1919 Elaine Massacre

Paul Ortiz

THE HORRIFIC WAVE of anti-Black riots and pogroms that took place between 1917-23 were part of a violent response on the part of capital to Black economic and political gains in landownership, education, and political organization in the era of the Great Migration.

Seizing the opportunities afforded by rising cotton prices during World War I, African American farmers across the South — tenants, sharecroppers and small farm owners — began organizing.

Day laborers struck for higher wages and formed local unions. In Florida, farm workers joined a statewide voter registration movement. Black farmers in Phillips County, Arkansas created the Progressive Farmers and Household Union of America in order to market their cotton cooperatively as well as to bypass the power of white plantation owners and acquire more land of their own.

Ida B. Wells-Barnett conducted a careful investigation of the 1919 Elaine Massacre. She uncovered a seething race and class warfare waged planters and business leaders determined to keep African Americans impoverished and landless.

The Progressive Farmers’ union, in Wells-Barnett’s analysis, represented a “Declaration of Economic Independence, and the first united blow for economic liberty struck by the Negroes of the South. That was their crime and it had to be avenged!”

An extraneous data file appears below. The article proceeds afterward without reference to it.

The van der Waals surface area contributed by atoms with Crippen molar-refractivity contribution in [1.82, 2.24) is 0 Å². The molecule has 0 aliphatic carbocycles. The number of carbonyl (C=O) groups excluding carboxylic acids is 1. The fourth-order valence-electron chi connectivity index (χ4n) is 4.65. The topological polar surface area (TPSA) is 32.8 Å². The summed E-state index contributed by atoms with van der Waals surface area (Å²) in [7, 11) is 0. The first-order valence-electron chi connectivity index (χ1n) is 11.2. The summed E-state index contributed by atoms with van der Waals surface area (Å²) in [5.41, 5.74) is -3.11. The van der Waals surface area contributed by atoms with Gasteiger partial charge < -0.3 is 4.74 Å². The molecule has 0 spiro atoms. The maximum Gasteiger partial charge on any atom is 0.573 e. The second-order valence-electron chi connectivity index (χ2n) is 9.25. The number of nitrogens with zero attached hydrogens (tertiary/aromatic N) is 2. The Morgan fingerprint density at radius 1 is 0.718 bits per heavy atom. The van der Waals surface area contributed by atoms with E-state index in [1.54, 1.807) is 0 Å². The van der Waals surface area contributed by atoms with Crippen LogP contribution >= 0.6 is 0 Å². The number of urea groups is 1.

Phillips County planters recruited white military veterans, American Legion members and gunmen from the Mississippi and Arkansas Delta to crush Black organizing and to drive African American land owners off of their lands.  Governor Charles H. Brough called in hundreds of federal troops who were characterized as “a rolling killing machine.” Together, white military and paramilitary forces massacred hundreds of African American farmers.

Local people and organizers with the Elaine Legacy Center created the Weeping Willow Memorial to commemorate the victims of the massacre in 2019. Months after the memorial was dedicated, vandals destroyed it; the Elaine Legacy Center members believe this should be investigated as a hate crime. Weeks earlier, a group of University of Mississippi students photographed themselves in front of an Emmett Till historical marker that had been vandalized near Glendora where Till had been tortured and murdered in 1955.

Sources:

Nan Elizabeth Woodruff, American Congo: The African American Freedom Struggle in the Delta

Paul Ortiz, An African American and Latinx History of the United States

January-February 2020, ATC 204